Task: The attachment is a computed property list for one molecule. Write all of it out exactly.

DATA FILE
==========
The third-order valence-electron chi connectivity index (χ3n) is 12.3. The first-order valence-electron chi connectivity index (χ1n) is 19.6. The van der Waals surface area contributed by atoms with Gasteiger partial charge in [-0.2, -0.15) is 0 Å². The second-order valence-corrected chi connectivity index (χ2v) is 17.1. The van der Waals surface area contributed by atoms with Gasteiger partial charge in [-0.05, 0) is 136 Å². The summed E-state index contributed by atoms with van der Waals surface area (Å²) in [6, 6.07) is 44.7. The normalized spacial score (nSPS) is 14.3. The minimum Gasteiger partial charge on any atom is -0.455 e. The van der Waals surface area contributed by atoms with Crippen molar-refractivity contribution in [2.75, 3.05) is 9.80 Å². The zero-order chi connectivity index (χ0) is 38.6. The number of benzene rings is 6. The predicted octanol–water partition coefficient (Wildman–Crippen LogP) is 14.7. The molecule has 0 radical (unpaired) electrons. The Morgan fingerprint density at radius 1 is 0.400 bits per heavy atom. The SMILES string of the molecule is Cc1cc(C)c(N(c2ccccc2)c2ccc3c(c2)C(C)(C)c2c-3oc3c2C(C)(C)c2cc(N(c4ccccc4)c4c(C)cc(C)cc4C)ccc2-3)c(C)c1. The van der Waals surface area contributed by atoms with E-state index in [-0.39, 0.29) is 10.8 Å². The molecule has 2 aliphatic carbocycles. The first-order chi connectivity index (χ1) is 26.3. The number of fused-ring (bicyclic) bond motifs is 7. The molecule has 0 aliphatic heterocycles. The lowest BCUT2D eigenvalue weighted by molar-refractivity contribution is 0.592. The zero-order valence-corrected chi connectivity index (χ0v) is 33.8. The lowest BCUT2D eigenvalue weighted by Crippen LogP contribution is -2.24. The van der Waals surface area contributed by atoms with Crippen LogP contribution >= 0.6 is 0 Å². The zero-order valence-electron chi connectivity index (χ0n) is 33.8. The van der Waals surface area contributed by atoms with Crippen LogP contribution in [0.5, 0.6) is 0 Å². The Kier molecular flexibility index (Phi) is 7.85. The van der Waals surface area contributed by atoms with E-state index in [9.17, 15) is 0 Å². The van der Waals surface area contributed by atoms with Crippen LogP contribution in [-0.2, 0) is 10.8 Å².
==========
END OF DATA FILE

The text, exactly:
The third-order valence-electron chi connectivity index (χ3n) is 12.3. The first-order valence-electron chi connectivity index (χ1n) is 19.6. The van der Waals surface area contributed by atoms with Gasteiger partial charge in [-0.2, -0.15) is 0 Å². The second-order valence-corrected chi connectivity index (χ2v) is 17.1. The van der Waals surface area contributed by atoms with Gasteiger partial charge in [-0.05, 0) is 136 Å². The summed E-state index contributed by atoms with van der Waals surface area (Å²) in [6, 6.07) is 44.7. The normalized spacial score (nSPS) is 14.3. The minimum Gasteiger partial charge on any atom is -0.455 e. The van der Waals surface area contributed by atoms with Crippen molar-refractivity contribution in [2.75, 3.05) is 9.80 Å². The zero-order chi connectivity index (χ0) is 38.6. The number of benzene rings is 6. The predicted octanol–water partition coefficient (Wildman–Crippen LogP) is 14.7. The molecule has 0 radical (unpaired) electrons. The Morgan fingerprint density at radius 1 is 0.400 bits per heavy atom. The SMILES string of the molecule is Cc1cc(C)c(N(c2ccccc2)c2ccc3c(c2)C(C)(C)c2c-3oc3c2C(C)(C)c2cc(N(c4ccccc4)c4c(C)cc(C)cc4C)ccc2-3)c(C)c1. The van der Waals surface area contributed by atoms with E-state index in [-0.39, 0.29) is 10.8 Å². The molecule has 2 aliphatic carbocycles. The first-order chi connectivity index (χ1) is 26.3. The number of fused-ring (bicyclic) bond motifs is 7. The molecule has 0 aliphatic heterocycles. The lowest BCUT2D eigenvalue weighted by molar-refractivity contribution is 0.592. The zero-order valence-corrected chi connectivity index (χ0v) is 33.8. The lowest BCUT2D eigenvalue weighted by Crippen LogP contribution is -2.24. The van der Waals surface area contributed by atoms with Crippen LogP contribution >= 0.6 is 0 Å². The zero-order valence-electron chi connectivity index (χ0n) is 33.8. The van der Waals surface area contributed by atoms with Crippen LogP contribution in [0.5, 0.6) is 0 Å². The Kier molecular flexibility index (Phi) is 7.85. The van der Waals surface area contributed by atoms with E-state index in [9.17, 15) is 0 Å². The van der Waals surface area contributed by atoms with Crippen LogP contribution in [-0.2, 0) is 10.8 Å².